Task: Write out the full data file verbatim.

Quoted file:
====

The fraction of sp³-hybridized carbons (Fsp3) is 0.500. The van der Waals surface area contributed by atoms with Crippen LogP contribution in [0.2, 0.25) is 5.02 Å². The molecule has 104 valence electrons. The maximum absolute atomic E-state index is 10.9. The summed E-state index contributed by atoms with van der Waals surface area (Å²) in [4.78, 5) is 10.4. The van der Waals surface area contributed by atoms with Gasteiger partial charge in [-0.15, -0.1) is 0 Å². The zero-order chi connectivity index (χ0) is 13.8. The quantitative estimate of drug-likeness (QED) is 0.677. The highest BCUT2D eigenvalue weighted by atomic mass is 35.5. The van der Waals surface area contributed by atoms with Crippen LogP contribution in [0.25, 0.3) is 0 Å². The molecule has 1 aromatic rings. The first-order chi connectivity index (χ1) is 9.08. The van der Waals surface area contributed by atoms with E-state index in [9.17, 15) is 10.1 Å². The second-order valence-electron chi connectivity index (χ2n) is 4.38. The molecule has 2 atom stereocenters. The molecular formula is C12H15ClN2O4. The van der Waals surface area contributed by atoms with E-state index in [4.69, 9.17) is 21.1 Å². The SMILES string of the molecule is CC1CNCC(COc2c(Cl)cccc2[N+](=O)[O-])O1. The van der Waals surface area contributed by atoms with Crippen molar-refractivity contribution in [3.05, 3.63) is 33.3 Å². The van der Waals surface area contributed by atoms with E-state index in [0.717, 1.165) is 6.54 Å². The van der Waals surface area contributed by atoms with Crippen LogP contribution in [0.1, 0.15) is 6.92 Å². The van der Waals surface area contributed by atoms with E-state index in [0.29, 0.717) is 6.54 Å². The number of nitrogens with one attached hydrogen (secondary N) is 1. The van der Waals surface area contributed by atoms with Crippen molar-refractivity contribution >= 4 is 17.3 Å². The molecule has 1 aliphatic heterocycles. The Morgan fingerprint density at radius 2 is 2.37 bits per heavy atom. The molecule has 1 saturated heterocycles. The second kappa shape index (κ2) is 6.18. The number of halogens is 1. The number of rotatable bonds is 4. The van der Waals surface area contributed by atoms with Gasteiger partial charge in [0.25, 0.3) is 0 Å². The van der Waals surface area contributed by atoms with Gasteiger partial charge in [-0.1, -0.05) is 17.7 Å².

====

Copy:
The fraction of sp³-hybridized carbons (Fsp3) is 0.500. The van der Waals surface area contributed by atoms with Crippen LogP contribution in [0.2, 0.25) is 5.02 Å². The molecule has 104 valence electrons. The maximum absolute atomic E-state index is 10.9. The summed E-state index contributed by atoms with van der Waals surface area (Å²) in [4.78, 5) is 10.4. The van der Waals surface area contributed by atoms with Gasteiger partial charge in [-0.15, -0.1) is 0 Å². The zero-order chi connectivity index (χ0) is 13.8. The quantitative estimate of drug-likeness (QED) is 0.677. The highest BCUT2D eigenvalue weighted by atomic mass is 35.5. The van der Waals surface area contributed by atoms with Crippen LogP contribution in [0.25, 0.3) is 0 Å². The molecule has 1 aromatic rings. The first-order chi connectivity index (χ1) is 9.08. The van der Waals surface area contributed by atoms with E-state index in [9.17, 15) is 10.1 Å². The second-order valence-electron chi connectivity index (χ2n) is 4.38. The molecule has 2 atom stereocenters. The molecular formula is C12H15ClN2O4. The van der Waals surface area contributed by atoms with E-state index in [4.69, 9.17) is 21.1 Å². The SMILES string of the molecule is CC1CNCC(COc2c(Cl)cccc2[N+](=O)[O-])O1. The van der Waals surface area contributed by atoms with Crippen molar-refractivity contribution in [3.05, 3.63) is 33.3 Å². The van der Waals surface area contributed by atoms with E-state index in [0.717, 1.165) is 6.54 Å². The van der Waals surface area contributed by atoms with Crippen LogP contribution in [0.1, 0.15) is 6.92 Å². The van der Waals surface area contributed by atoms with E-state index in [0.29, 0.717) is 6.54 Å². The number of nitrogens with one attached hydrogen (secondary N) is 1. The van der Waals surface area contributed by atoms with Crippen molar-refractivity contribution >= 4 is 17.3 Å². The molecule has 1 aliphatic heterocycles. The Morgan fingerprint density at radius 2 is 2.37 bits per heavy atom. The molecule has 1 saturated heterocycles. The second kappa shape index (κ2) is 6.18. The number of halogens is 1. The number of rotatable bonds is 4. The van der Waals surface area contributed by atoms with Gasteiger partial charge in [0.25, 0.3) is 0 Å². The van der Waals surface area contributed by atoms with Gasteiger partial charge in [-0.1, -0.05) is 17.7 Å².